Denise Branch, a registered nurse with United Healthcare, is in favor of the mask mandate the North Myrtle Beach City Council passed this week. Conway City Council will consider the issue Monday night.

Conway City Council passed two plans Monday night to get more Conwayites to cover their faces, one requiring some people to wear face coverings and another to encourage people to wear them.

The new requirement is already in effect.

In a lengthy discussion, council all agreed that masks are necessary, adding that they all wear them when they’re in public, and several said they require people coming into their offices to wear them.

Councilman Justin Jordan said working in the medical field, he wears one all day everyday, but said some workers including those in construction and dry cleaners can be adversely impacted by wearing one in the heat.

He wants businesses to tell customers if they’re going to come in they must wear masks.

He said he’s so in favor of the masks that he’ll give them to police and firemen and any businesses that need them.

Monday morning, city officials released a proposed emergency ordinance requiring people to wear masks, as well as a resolution encouraging people to wear them. The required ordinance makes it a civil infraction if people don’t wear facial coverings or masks when they enter commercial establishments inside the city. It exempts religious establishments, but it recommends masks during religious activities.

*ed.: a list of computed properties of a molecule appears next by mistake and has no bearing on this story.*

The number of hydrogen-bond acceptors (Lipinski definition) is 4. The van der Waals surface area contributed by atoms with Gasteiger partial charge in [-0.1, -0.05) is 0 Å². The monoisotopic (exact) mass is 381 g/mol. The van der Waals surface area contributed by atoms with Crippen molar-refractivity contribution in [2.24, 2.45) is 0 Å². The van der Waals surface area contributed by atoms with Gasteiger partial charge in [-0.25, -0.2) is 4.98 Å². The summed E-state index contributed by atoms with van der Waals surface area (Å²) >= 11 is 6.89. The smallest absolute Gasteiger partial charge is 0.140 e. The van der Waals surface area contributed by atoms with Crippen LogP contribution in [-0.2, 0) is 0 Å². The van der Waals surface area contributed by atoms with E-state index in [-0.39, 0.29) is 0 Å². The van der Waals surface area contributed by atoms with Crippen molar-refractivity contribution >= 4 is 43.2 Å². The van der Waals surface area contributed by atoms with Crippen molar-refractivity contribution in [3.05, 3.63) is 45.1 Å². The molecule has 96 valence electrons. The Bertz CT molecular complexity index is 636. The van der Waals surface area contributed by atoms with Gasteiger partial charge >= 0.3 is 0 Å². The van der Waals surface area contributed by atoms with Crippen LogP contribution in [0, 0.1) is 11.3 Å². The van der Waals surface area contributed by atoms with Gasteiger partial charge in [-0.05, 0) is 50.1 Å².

The proposed ordinance also required business owners and employees in restaurants, retail stores, salons, grocery stores and pharmacies to wear masks when they are having face-to-face interaction with the public.

Exemptions were offered to people who are unable to wear the masks due to underlying health conditions, or if they can’t remove them without assistance.

The ordinance exempted people in personal vehicles, those alone in enclosed spaces or participating in outdoor physical activities, provided they are at least six feet from other people at all times.

Also exempt are people who are alone or with other household members; when they are drinking, eating or smoking; when wearing a mask causes or aggravates a health condition; and when wearing a mask prevents receiving personal services. Children under 10-years-old were first considered for exemption.